I took her inside to wash her off in the sink, then called the vet.
I am going to have her put down this afternoon. I think she and I have both been through enough. I don't want her life to just be about pain. At least her last few days have been good. And for myself, I can't take nursing her through one more major illness, and I can't afford any more vet bills.
So she's all clean and covered up in her hospital cage. I am going to lay down with Julian and take a nap, then we'll go in to have her put down after that.
Ugh, this sucks. After all that work and such a beautiful recovery from flystrike...THIS has to happen. Maybe she had problems to begin with and that's what brought on the flystrike. Maybe this is due to the damage to her cloaca from the maggots. Maybe it's just a coincidence. I don't know, but it's really awful. I feel bad making her wait until this afternoon, since she's probably in pain, but at this point Julian needs a nap, I coud use one too, and I'm not in any mental place where I can just go chop off her head in the backyard and get this over with. I wish I could, but right now I think a nice peaceful death at the vet's is best.
Well, we just got back from the vet. She said that it looked like her whole oviduct had prolapsed and come out through her vent, and wasn't likely that she would recover. She agreed that putting her to sleep would be the best thing. She was very nice and sympathetic, and isn't charging me for the euthanasia.
So now we're back home. That's that. Yuck.
The saga goes on and on!
The vet just called me and said that they haven't put Lucy down yet. The vet wants to give her one more try. At no charge.
If she looks like she isn't going to recover, then they will euthanize her. She may need to be spayed. If she recovers, I can take her home once she is healthy. If I decide that I don't want to take her afterwards, then they will find a home for her.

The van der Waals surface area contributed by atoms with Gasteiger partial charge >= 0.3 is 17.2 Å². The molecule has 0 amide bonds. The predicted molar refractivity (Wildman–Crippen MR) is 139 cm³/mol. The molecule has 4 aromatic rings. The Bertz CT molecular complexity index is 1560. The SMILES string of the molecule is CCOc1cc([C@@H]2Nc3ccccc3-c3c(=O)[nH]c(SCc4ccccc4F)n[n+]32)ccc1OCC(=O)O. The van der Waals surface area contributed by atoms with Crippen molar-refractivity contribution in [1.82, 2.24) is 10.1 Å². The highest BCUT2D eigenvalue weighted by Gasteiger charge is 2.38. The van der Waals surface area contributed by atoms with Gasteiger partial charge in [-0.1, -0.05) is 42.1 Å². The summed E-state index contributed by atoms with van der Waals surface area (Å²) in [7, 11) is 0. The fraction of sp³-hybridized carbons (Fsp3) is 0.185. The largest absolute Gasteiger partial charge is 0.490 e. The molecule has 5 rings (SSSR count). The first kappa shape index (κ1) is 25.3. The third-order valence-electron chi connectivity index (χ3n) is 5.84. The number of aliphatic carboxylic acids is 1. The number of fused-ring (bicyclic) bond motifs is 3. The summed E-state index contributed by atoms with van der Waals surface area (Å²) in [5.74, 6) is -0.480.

The vet said that she is eating well and not in any obvious pain right now. She is going to monitor her over the weekend and let me know what her chances are on Monday.
I expressed my concern that she has been in enough pain lately, and that if it looks like she will have a lot more pain in her future, then I would rather have her put down sooner than later. She said she understands, and if it comes to that, she will euthanize her.
So the story of Lucy continues. This vet is really quite something. Most vets won't even bother with chickens, even bird vets, and here this one is willing to do pro bono surgery on mine and care for her until she recovers at no charge to me! Just to give a chicken a chance. Remarkable.
I'll have to think of something really nice to do for her in return. I'm pretty poor right now, have no extra money in my bank account, but I could at least make cookies or something...I'll have to see what I can come up with. Any ideas?
After a big breakfast of oatmeal with blueberries this morning, Julian and I went outside to feed/water Henrietta and set up the kick-ass Solar Fly Trap (see previous entry).
Julian played a little basketball while I was collecting the daily egg from the coop. He bent down to pick up his ball after a shot and suddenly squealed.
"Ew mama! Oatmeal!"
Being an experienced vurper myself, I knew just what had happened.
"Did you get some oatmeal in your mouth when you bent down to get your ball?"
"YES! EW! EW MAMA!"
Ha! THAT, my son, is the infamous vomit burp, aka "vurp".
Here are the ultrasound pics of our newest boy at 18.5 weeks. That was back on August 22nd, so he's almost a month older now and starting to kick pretty hard.
We decided to name him Adrian. I think I went through the whole baby book of names and found like, THREE that were acceptable. One was Constantine, which Dan liked too, but that's kind of unwieldy, and I can't think of any good nicknames for it.
Dan put his finger on Adrian from my list and said that was his choice. So I went and thought about it and it's good. It translates to French and Spanish well, plus it kind of follows the theme of Italianate emperors. It's classy and doesn't have any stupid nicknames associated with it.